WWF praises Australian companies for sustainable palm oil efforts
Australian companies are buying more certified sustainable palm oil than ever before, according to an assessment of palm oil buyers by multi-national conservation group, the World Wildlife Fund (WWF).
The WWF today released its Palm Oil Buyers’ Scorecard 2011, which measures over 130 major retailers and consumer goods manufacturers by looking at their commitment to, and use of, palm oil certified to the internationally recognised standards of the Roundtable on Sustainable Palm Oil.
Palm oil is a highly versatile vegetable oil derived from very productive oil palm trees grown only in the tropics. Green activists claim that palm oil plantations are replacing rainforests and destroying wildlife habitats. Others counter-argue that palm oil can be produced sustainably.
Australian retailers Woolworths, Coles Supermarkets and Metcash; as well as food producers Goodman Fielder, Arnott’s, Snack Brands and Peerless Holdings were amongst those analysed by the WWF.
According to the WWF, most major Australian food companies have increased their use of sustainable palm oil over the past year. The WWF found that 66 per cent of the companies have committed to sourcing 100 per cent Roundtable on Sustainable Palm Oil-certified palm oil by 2015 or earlier.
The Roundtable on Sustainable Palm Oil (RSPO) was established by the industry stakeholders and non-government organisations in 2004. Now with more than 400 members worldwide, the RSPO has established a rigorous set of principles and requirements for palm oil producers to produce sustainable palm oil.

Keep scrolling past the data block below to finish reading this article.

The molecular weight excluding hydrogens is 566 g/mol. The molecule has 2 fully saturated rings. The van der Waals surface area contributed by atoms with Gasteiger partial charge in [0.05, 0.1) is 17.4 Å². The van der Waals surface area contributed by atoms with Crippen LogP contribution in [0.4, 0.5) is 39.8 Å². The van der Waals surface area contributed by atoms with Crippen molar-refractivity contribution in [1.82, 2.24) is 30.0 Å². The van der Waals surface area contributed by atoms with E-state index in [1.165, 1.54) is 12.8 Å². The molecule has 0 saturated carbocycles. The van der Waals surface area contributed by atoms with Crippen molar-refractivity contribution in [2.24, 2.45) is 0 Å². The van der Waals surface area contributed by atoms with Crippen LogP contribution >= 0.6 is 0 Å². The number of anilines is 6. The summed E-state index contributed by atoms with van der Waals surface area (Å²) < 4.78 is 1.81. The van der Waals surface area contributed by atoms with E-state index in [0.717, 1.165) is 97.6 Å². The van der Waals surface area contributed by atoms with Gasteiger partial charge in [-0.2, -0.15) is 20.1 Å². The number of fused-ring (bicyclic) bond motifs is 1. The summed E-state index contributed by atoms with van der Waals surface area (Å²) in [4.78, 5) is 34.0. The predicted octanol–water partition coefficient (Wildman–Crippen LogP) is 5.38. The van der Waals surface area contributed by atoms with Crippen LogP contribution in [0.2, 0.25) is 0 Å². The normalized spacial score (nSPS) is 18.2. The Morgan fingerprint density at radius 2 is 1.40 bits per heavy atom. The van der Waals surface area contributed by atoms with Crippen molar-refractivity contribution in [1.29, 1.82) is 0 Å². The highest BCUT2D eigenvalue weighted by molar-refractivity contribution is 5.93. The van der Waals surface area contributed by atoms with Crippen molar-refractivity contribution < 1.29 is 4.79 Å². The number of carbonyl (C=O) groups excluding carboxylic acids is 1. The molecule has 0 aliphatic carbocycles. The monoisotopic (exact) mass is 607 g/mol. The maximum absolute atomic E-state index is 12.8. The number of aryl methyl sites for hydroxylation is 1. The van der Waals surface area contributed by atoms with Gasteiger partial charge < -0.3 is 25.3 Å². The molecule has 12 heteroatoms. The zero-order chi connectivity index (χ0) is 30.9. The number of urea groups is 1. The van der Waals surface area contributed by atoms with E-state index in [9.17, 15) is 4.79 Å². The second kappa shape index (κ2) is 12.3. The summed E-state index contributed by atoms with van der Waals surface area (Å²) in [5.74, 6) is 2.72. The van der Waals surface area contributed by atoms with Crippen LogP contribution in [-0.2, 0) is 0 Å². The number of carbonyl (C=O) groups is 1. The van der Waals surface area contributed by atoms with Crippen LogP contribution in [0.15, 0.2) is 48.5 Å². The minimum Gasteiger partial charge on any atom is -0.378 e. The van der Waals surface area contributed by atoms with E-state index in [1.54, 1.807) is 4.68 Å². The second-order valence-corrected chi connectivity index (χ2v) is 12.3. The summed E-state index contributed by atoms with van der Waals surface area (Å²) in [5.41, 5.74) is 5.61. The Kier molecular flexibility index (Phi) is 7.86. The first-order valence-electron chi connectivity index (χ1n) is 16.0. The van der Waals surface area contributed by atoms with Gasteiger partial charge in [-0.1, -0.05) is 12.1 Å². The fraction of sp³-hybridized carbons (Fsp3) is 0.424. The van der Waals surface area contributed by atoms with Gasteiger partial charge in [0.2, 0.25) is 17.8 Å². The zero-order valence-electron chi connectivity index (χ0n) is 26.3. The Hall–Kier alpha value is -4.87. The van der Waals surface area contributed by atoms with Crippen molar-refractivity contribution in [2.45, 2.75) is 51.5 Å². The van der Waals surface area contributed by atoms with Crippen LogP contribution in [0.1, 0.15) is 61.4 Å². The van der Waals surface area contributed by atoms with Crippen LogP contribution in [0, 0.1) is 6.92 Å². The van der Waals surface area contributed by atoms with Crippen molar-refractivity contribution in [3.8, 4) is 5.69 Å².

Under the RSPO, companies can purchase Certified Sustainable Palm Oil (CSPO) which has been approved as sustainable, and is grown on certified plantations in Indonesia and Malaysia.
Unilever was one of the founding members of the Roundtable on Sustainable Palm Oil. Unilever’s Chief Executive of Australian operations, Sebastian Lazell, said he believes current and future palm oil needs can be met without any further deforestation if industry, governments and NGOs work together to boost production and market uptake of sustainable palm oil.
He said, “In 2008 we made a global commitment to source all of our palm oil sustainably by 2015. So far, our entire Australian and New Zealand operations and two thirds of our global requirements are covered by GreenPalm certificates and segregated sustainable palm oil.”
Australian Palm Oil Labelling Bill awaits verdict
Meanwhile, a private members Bill that would require producers, manufacturers and distributors of food containing palm oil to list palm oil as an ingredient, is subject to a final decision by the Federal House of Representatives. In September 2011, Australian Food News reported on the Australian House of Representatives’ Economics Committee’s recommendation that the bill should not proceed.
AFGC Chief Executive Kate Carnell said today that the WWF’s Scorecard results suggest there is “no need for compulsory, expensive labelling of palm oil on products in Australia”.
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